Then rightbloggers caught a break when Politico reported that Carson, who'd said he’d been offered a scholarship to West Point, had never applied to go there. This turned out to be a semantic tsimiss — Carson’s campaign responded that the candidate never said he’d applied, he was just given to understand during a tour of West Point that he’d be accepted with a full ride if he did, requiring Politico to add a long editorial note to its story.
This plausible undeniability, so to speak, heartened rightbloggers, and they rushed to Carson's defense and Liberal Media’s denunciation.
At the Federalist Mollie Hemingway interpreted Politico’s editorial note (which begins, “Editor’s note: POLITICO stands by its reporting on this story, which has been updated to reflect Ben Carson’s on the record response...”) thus: “Politico Admits Fabricating A Hit Piece On Ben Carson.” Matthew K. Bure of Politistick denounced “leftist rag Politico” for “one of the worse smears [sic] in the history of politics.... It’s pretty clear that Politico is getting their marching orders from Hillary Clinton and the Democrat Party, acting in a role very similar to that of Pravda in the old USSR.” (This is a good point at which to mention Politico’s actual pedigree.)
“Politico would never editorialize about any Democrat who issued such a response to a factual inquiry in this manner,” said Ben Shapiro at the Daily Wire. “Frankly, this might be the best thing that could have happened to Dr. Carson,” said Emily Zanotti of the American Spectator. “After a week of weird sound bites, the story surrounding him is an attack by the media, something conservative candidates should be able to capitalize on and thrive from.”
On Friday, in what the New York Times described as a “combative” press conference (though he didn’t try to stab anyone), Carson himself tiraded against — you guessed it! — Liberal Media and the “witch hunt” against him. “My job is to call you out when you’re unfair,” he said at one point in a telling reversal of the traditional press-and-politician relationship.
Just about that time, another noted Liberal Media outlet, the Wall Street Journal, questioned other Carson stories, including an elaborate tale involving a Yale class called Perceptions 301; a teacher who announced to the class that their test had been burned and would have to be retaken; a walkout by all the students except Carson; the teacher’s announcement that this had been the real test; and Carson’s rewards, including coverage by the Yale Daily News and a $10 bill. The Journal was able to confirm only the existence of Yale University. (Later Carson claimed to have proof of his story’s veracity: a press clipping about a parody issue in which a similar story appeared. “It wasn't a scam, it was a parody,” Carson triumphantly told George Stephanopoulos on This Week.)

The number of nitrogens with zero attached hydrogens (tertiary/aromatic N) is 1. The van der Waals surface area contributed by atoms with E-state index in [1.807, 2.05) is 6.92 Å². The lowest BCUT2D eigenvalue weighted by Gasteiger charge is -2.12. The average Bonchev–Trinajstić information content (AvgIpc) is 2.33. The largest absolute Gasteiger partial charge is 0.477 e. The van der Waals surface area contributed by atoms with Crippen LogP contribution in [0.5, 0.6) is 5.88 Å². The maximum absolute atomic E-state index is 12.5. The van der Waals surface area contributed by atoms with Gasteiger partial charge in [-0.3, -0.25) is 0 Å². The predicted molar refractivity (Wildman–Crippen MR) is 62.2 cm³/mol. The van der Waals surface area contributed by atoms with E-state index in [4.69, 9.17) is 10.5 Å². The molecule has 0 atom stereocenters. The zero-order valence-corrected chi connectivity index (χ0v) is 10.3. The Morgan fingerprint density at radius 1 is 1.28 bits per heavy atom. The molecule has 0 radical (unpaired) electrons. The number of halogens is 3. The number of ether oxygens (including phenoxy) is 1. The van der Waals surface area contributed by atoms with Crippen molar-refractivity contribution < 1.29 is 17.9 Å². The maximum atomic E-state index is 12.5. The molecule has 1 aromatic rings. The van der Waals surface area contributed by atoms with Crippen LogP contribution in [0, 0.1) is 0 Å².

As this stuff kept coming out, rightbloggers looked at the number and peculiarity of the stories and had to admit what was now undeniable: Liberal Media has it in for Ben Carson, and this was good news for Ben Carson.
“No one in their right mind would pay for CNN’s brain-dead nonsense about Ben Carson except for CNN,” said Roger Simon of PJ Media. “It’s so sleazy, in fact, that it is certain to rebound against network [sic] and in favor of Carson.”
“What are we dealing with here? It's not like he doesn't remember what happened the night of Benghazi,” said Rush Limbaugh.
“Unfortunately for the left, the double-barreled attacks seemed to leave Carson in a stronger position than he had been in before, as they essentially verified what he has been saying all along,” said the Conservative Tribune — “that the liberal mainstream media will do or say anything to keep a black conservative out of the White House.” (That’s why we haven’t had one yet, besides Barack Obama.)
Meanwhile Donald Trump, fresh from a highly rated Saturday Night Live appearance, returned to TV Sunday morning to imply that Carson is nuts. Don’t feel bad for Carson, though: He announced that, thanks to the “biased media,” his campaign took in $3.5 million last week. At this point, who knows whether he’s bullshitting. But, just as top televangelists could once upon a time raise a bundle by claiming God was threatening to take them away, it's very possible that Carson can raise a bundle by claiming Liberal Media is doing the same to him — especially when he’s got so many unpaid assistants to help him rattle that cup.